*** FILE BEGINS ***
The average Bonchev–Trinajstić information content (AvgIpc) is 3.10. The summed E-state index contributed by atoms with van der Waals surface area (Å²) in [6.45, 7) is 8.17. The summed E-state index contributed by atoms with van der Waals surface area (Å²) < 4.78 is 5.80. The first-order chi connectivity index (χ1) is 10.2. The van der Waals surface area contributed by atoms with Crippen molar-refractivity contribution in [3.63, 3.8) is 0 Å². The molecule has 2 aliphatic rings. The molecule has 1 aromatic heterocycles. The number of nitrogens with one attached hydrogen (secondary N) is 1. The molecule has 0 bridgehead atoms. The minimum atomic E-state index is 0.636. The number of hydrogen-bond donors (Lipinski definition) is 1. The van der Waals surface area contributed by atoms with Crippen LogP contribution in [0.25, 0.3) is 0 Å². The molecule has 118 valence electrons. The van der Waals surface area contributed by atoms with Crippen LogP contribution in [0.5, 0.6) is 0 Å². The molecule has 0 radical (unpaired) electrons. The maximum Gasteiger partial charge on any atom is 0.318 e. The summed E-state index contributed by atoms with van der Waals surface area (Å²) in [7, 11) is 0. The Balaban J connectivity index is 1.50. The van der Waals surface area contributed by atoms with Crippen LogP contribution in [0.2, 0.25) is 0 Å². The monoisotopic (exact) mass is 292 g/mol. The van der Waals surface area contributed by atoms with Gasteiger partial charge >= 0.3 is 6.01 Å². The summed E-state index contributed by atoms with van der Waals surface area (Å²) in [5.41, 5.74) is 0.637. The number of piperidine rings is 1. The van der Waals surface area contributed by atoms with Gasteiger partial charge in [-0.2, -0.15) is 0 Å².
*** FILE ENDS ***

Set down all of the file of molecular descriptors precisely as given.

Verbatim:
The average Bonchev–Trinajstić information content (AvgIpc) is 3.10. The summed E-state index contributed by atoms with van der Waals surface area (Å²) in [6.45, 7) is 8.17. The summed E-state index contributed by atoms with van der Waals surface area (Å²) < 4.78 is 5.80. The first-order chi connectivity index (χ1) is 10.2. The van der Waals surface area contributed by atoms with Crippen molar-refractivity contribution in [3.63, 3.8) is 0 Å². The molecule has 2 aliphatic rings. The molecule has 1 aromatic heterocycles. The number of nitrogens with one attached hydrogen (secondary N) is 1. The molecule has 0 bridgehead atoms. The minimum atomic E-state index is 0.636. The number of hydrogen-bond donors (Lipinski definition) is 1. The van der Waals surface area contributed by atoms with Crippen LogP contribution in [0.25, 0.3) is 0 Å². The molecule has 118 valence electrons. The van der Waals surface area contributed by atoms with Crippen LogP contribution in [0.5, 0.6) is 0 Å². The molecule has 0 radical (unpaired) electrons. The maximum Gasteiger partial charge on any atom is 0.318 e. The summed E-state index contributed by atoms with van der Waals surface area (Å²) in [7, 11) is 0. The Balaban J connectivity index is 1.50. The van der Waals surface area contributed by atoms with Crippen LogP contribution in [0.2, 0.25) is 0 Å². The monoisotopic (exact) mass is 292 g/mol. The van der Waals surface area contributed by atoms with Gasteiger partial charge >= 0.3 is 6.01 Å². The summed E-state index contributed by atoms with van der Waals surface area (Å²) in [5.41, 5.74) is 0.637. The number of piperidine rings is 1. The van der Waals surface area contributed by atoms with Gasteiger partial charge in [-0.2, -0.15) is 0 Å².